|Publication number||US4918584 A|
|Application number||US 07/216,533|
|Publication date||Apr 17, 1990|
|Filing date||Jul 8, 1988|
|Priority date||Jul 8, 1988|
|Publication number||07216533, 216533, US 4918584 A, US 4918584A, US-A-4918584, US4918584 A, US4918584A|
|Inventors||Kenneth W. Goff|
|Original Assignee||Performance Controls, Inc.|
|Export Citation||BiBTeX, EndNote, RefMan|
|Patent Citations (22), Referenced by (5), Classifications (10), Legal Events (8)|
|External Links: USPTO, USPTO Assignment, Espacenet|
This invention relates to the field of motion control, and, in particular, discloses an improved servomechanism having exceptional accuracy.
The purpose of any servomechanism is to move an object according to a command signal. The motion may be rotational or linear. In servomechanisms of the prior art, the motion of the object does not exactly follow the waveform of the command signal. The most obvious source of error is time lag; the object cannot move instantaneously to the position required by the command signal.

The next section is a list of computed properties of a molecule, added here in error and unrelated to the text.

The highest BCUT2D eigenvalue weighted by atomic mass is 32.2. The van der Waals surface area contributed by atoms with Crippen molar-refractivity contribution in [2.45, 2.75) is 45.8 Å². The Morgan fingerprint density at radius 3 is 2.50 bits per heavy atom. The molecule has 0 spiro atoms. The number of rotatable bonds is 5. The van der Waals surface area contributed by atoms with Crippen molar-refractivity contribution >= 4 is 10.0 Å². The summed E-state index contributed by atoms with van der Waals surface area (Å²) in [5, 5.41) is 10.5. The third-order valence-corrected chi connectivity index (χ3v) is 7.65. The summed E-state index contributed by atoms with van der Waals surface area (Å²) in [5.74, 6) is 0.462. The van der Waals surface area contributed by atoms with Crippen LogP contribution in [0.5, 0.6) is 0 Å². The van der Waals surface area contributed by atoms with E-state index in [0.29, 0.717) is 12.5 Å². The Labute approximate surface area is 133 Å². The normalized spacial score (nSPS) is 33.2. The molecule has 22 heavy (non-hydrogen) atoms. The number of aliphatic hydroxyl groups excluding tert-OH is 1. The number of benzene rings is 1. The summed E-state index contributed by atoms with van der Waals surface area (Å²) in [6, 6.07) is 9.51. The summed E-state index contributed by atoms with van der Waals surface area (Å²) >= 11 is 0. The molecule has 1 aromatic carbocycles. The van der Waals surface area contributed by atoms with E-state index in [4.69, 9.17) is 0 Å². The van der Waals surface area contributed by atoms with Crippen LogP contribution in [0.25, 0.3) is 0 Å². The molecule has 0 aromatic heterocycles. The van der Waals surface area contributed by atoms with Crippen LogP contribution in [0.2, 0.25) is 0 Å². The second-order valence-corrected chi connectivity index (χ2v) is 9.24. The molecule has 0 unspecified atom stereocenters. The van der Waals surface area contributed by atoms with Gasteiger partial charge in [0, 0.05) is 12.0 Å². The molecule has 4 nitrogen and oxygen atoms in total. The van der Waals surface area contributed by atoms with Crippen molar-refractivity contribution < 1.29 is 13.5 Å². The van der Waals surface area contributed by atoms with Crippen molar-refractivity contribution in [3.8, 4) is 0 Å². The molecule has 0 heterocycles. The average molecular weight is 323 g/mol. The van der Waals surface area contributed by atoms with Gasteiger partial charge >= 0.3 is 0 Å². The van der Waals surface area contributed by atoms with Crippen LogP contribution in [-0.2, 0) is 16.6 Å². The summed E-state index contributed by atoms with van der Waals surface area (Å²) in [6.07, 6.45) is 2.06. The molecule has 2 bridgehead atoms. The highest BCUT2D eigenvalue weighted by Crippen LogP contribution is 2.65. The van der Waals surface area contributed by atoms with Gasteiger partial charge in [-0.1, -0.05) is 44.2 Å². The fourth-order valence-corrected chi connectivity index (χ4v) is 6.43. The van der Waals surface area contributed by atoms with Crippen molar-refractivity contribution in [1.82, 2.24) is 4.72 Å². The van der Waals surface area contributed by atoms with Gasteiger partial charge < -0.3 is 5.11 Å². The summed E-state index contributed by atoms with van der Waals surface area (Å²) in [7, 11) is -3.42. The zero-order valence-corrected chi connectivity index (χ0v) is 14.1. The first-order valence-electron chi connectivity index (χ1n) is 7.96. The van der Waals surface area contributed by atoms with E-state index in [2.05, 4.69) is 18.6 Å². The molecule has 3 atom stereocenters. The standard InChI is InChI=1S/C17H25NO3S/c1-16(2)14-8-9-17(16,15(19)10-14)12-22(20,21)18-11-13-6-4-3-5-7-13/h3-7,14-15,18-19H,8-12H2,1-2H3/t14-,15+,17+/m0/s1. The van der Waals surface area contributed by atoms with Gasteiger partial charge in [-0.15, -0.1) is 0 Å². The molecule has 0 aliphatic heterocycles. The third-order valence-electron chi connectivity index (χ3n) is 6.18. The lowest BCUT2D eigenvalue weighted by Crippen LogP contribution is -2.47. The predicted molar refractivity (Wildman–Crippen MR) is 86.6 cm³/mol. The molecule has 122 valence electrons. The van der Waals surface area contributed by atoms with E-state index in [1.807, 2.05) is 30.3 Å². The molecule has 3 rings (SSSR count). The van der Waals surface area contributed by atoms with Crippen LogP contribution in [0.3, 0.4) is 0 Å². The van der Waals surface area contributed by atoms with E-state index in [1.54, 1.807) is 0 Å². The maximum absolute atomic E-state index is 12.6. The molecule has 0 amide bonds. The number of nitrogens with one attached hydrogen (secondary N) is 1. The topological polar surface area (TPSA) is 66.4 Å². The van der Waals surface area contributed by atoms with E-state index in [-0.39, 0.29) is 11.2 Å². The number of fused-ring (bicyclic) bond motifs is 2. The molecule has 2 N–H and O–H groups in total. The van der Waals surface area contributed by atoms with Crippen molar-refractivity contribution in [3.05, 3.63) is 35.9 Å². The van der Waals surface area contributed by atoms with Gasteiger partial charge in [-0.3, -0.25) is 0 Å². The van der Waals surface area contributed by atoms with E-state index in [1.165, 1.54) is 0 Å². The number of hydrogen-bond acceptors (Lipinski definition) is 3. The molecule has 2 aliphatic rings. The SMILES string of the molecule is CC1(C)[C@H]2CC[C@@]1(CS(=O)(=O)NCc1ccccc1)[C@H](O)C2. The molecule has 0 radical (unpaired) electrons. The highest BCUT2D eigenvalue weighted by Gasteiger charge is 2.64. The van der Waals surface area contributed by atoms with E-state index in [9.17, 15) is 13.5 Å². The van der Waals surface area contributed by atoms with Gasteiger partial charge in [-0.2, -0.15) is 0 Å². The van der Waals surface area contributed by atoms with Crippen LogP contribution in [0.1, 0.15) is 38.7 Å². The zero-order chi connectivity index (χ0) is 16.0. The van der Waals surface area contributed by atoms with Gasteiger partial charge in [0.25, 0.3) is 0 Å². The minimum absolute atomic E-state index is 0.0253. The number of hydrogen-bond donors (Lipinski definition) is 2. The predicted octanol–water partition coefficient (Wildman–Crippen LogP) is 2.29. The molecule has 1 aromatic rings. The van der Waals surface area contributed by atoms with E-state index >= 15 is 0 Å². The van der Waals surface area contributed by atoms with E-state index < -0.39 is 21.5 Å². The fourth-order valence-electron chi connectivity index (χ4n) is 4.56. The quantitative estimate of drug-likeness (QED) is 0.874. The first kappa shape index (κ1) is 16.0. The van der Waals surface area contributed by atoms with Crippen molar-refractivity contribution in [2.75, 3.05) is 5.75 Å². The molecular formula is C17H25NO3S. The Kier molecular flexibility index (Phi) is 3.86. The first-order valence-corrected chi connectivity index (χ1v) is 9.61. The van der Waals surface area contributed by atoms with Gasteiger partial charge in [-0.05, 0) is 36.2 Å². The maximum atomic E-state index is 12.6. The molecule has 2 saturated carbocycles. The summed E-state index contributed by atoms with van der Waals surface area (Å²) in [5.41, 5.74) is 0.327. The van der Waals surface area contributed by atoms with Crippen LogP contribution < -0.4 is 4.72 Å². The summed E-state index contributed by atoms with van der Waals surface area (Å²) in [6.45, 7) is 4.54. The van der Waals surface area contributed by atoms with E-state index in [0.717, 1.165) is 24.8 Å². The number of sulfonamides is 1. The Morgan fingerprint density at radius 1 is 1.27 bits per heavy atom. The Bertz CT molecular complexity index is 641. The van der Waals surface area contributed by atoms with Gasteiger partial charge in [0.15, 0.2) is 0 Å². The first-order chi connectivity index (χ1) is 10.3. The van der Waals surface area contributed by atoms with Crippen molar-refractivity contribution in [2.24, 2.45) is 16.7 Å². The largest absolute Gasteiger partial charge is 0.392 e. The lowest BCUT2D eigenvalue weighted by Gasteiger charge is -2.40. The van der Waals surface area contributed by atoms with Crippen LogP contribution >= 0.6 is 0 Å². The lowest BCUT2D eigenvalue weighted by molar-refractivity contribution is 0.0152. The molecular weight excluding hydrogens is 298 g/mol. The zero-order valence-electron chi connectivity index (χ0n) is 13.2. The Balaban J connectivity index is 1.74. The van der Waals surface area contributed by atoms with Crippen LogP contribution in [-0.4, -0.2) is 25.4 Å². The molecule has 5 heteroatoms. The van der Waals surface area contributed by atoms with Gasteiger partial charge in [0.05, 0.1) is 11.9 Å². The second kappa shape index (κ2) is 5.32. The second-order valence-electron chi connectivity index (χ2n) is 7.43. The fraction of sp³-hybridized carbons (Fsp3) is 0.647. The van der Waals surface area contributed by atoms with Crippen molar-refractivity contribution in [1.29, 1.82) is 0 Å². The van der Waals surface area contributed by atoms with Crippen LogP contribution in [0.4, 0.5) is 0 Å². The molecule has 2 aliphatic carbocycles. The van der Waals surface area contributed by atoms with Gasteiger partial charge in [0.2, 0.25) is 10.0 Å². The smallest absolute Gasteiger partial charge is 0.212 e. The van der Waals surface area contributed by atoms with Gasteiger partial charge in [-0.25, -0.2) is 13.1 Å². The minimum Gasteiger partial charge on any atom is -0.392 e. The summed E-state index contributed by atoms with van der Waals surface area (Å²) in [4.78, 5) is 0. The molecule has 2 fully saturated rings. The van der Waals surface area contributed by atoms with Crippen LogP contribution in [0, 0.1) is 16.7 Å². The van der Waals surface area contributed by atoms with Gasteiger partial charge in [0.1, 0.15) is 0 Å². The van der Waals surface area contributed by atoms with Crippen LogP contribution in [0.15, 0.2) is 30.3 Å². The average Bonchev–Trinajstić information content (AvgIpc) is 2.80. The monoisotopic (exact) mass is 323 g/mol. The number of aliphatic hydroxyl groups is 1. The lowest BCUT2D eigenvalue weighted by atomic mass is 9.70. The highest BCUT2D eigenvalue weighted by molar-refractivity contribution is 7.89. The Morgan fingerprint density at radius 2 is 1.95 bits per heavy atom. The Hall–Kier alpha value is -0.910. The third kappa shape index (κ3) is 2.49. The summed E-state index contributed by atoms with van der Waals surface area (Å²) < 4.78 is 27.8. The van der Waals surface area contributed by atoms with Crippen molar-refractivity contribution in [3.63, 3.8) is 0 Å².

Certain applications demand a servomechanism having great accuracy. One example of such an application is the control of the position of the tool in a special lathe for making shaped metal parts. Unless the servomechanism responds accurately to the command signal, the contour of the part will not be formed exactly as desired, and the part may thus be partially or totally defective. This invention is not limited to machine tool applications, however, but can be used in many other contexts.
It has been known, in the prior art, to compensate for the inherent time lag in a servomechanism by advancing the waveform of the command signal by a known small amount, the amount being sufficient to place the object in the desired position at the desired time. However, this prior art method is not satisfactory for high-precision applications, because the amount of time lag required varies due to changes in variables such as temperature and the friction of mechanical components. Even a relatively small error in the setting of a time lag value can cause unacceptably large tracking errors in the system.
Other errors can prevent a perfect match between the command signal and the response of the servomechanism. Imperfections in the system can cause differences in the amplitude of the command and response signals. Also, the servomechanism may introduce a bias, or offset, to the command signal, which bias causes errors in the positioning of the object.